The current financial system was not designed with the self-employed in mind. The number of self-employed individuals three or four decades ago was just a tiny fraction of what it is today, and the vast majority of business processes in the financial industry were developed under the assumption the consumer was an employee with a regular, predictable income.
These circumstances have made it difficult for participants in the modern gig economy to access important financial services. One key problem is the difficulty many self-employed individuals find in getting loans, in particular mortgages.
This less-than-ideal situation for the self-employed is, however, starting to change. Financial institutions of all types are beginning to recognize that they need to adapt as the number of participants in the gig economy continues to grow. Management understands they need to improve their business processes to be more flexible, so they can provide a full range of financial services to anyone who can show they’ve got the cash flow to pay back what they borrow.
The good news is that this process has already begun. Recognition of the ongoing demographic and economic transition to the gig economy was the first step, and smaller fintech firms are leading the way with innovations in several segments of the financial industry. Larger firms have already begun snapping up these innovators or poaching talent to help develop their own products for the growing self-employed market.
Fannie Mae also revamped several underwriting/documentation rules last year, making it easier for the business owners without W-2’s to be approved for mortgages. These policy updates make it easier for three categories of self-employed borrowers to be approved for mortgages:
Significant regulatory oversight over the mortgage industry has led to the fact that documentation is the name of the game today when it comes to qualifying for a mortgage. The documentation requirements for a mortgage can be daunting to any borrower, but the requirements are particularly burdensome for most self-employed individuals. This means that the self-employed must either jump through a veritable maze of hoops to qualify for a low-rate mortgage or pay a higher interest rate on their loan.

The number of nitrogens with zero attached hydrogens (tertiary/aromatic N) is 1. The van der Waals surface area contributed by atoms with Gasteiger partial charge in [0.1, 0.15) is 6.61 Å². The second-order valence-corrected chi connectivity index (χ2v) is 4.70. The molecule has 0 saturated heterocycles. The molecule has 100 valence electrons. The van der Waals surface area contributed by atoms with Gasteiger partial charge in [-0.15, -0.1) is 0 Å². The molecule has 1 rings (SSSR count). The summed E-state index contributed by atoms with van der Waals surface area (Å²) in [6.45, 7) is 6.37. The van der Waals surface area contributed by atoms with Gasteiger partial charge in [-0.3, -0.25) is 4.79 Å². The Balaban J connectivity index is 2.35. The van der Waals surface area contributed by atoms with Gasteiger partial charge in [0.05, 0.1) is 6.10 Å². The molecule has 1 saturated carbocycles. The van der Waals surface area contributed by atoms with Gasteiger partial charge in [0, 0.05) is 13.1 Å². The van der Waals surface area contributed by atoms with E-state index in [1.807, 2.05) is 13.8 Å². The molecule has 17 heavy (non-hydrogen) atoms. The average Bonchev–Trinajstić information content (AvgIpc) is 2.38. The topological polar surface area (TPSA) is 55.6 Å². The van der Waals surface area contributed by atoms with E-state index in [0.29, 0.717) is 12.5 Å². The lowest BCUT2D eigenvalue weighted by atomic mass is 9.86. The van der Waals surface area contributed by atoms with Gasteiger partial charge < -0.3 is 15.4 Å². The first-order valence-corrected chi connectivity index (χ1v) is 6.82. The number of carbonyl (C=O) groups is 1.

For the most part, down payment, debt-to-income and credit requirements are the same for W-2 borrowers and independent contractors, but the difference in documentation requirements for the self-employed is notable. Employed applicants typically only need to provide W-2 forms to prove income, whereas self-employed borrowers typically must submit two years of tax returns, including all schedules.
The tax return approach, however, often leads to problems as non W-2 filers usually write off various expenses that W-2 employees can’t. This means that their net income after all the write-offs is a lot lower than it would be without the write-offs. This makes it hard to qualify for a mortgage, because your debt-to-income ratio appears low.
Mortgage experts say the crucial factor is to demonstrate a net income, after write-offs, that results in a debt-to-income ratio in the preferred range of 36% to 43%.
If you can’t meet the preferred debt-to-income ratio, your only other options at that point is to opt for a SISA or no documentation mortgage, where you will certainly have to pay a higher interest rate.
New research using “multivariate” modeling of credit risk (using data besides traditional income-related data) for the self-employed shows it is superior to the typical “discriminant” modeling in avoiding bad loans. This suggests lenders using multivariate assessment of credit risk can make loans to the self-employed that would be no more risky than loans to W2 borrowers.
One key reason for this is that if a W-2 employee loses her job, her income will drop to almost nothing immediately (assuming no unemployment insurance benefits), potentially creating a major risk of loan default. On the other hand, gig economy workers typically have multiple clients and are unlikely to lose all of them at once, giving them more job security than is commonly perceived.
Cash is king, and nowhere is that aphorism more apropos than the mortgage industry loan approval process.
Cash flow, not credit score, is increasingly becoming the primary consideration in mortgage credit risk assessment today. This means bank account balances, spending patterns and loan records are now as important to the process as credit reports and income tax returns.
According to financial experts, you can maximize cash flow and improve your chances at qualifying for a low-interest loan by:
About the author: Brad Walker is the CEO and Co-founder of Income&, a San Francisco-based financial technology company that pioneered the PRIMO in response to America’s demand for a better fixed-income investment option.